things for the next time.
Offer Choices and be Flexible: Understand that students have different learning styles and they all
learn at different speeds. Get to know your students and how they learn. Meet them at their level to
move them forward.
Be a Professional: Act like a professional. Never gossip about students or other teachers. You never
know whose friend or relative you may be sitting by at the lounge table. What happens in the classroom,
stays in the classroom!
Dress Like a Professional: Be the best dressed one there! Low cut tops and short skirts aren’t for
teaching. A good rule of thumb is, if your undergarments risk even the slightest chance of making an
appearance, change your clothes. Treat Fridays like any other day—just because the teachers wear jeans
does not mean you have to
Build Relationships Through Collaboration: Remember you are part of a system. Get to know
everyone in your school and build relationships with them. Work hard and be the person every teacher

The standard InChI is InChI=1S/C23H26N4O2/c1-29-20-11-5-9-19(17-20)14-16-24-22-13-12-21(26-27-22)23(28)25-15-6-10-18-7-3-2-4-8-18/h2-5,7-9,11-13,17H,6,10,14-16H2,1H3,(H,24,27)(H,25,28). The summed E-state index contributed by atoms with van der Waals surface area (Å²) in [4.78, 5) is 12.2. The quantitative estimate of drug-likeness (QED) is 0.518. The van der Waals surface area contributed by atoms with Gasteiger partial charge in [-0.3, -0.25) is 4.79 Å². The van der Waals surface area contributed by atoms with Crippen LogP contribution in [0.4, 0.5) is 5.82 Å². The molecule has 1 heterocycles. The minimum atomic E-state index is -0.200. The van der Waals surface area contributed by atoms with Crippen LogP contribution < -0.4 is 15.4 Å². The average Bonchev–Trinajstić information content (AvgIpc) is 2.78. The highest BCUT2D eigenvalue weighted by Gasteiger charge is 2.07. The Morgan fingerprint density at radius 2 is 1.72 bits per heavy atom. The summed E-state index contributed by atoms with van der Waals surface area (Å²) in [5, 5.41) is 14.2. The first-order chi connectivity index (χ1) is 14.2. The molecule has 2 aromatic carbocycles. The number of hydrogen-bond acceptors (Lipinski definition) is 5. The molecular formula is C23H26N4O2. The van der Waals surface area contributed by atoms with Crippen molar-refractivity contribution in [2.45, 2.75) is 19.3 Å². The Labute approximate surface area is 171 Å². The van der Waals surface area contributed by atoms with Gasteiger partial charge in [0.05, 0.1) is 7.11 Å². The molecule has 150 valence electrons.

wants to recommend for the next open position in their building.
Become One With the Students: Some of the best teachers are the ones that you can’t find when
you walk in their door. They are actively engaged with students, down at their level and they blend right
into the “crowd.”
Integrate the Arts: Students have many skills and talents. Integrating the arts is one way to reach all
students while fostering a love and appreciation for the performing and visual arts.
Compiled by Genia Connell, Scholastic Top Teaching 2013
Take Notes and Reflect: Take notes on your lessons and write down what went right and what didn’t.
Always think about what you would change and do differently next time. Also note what worked and
went really well so you can build off that the next time.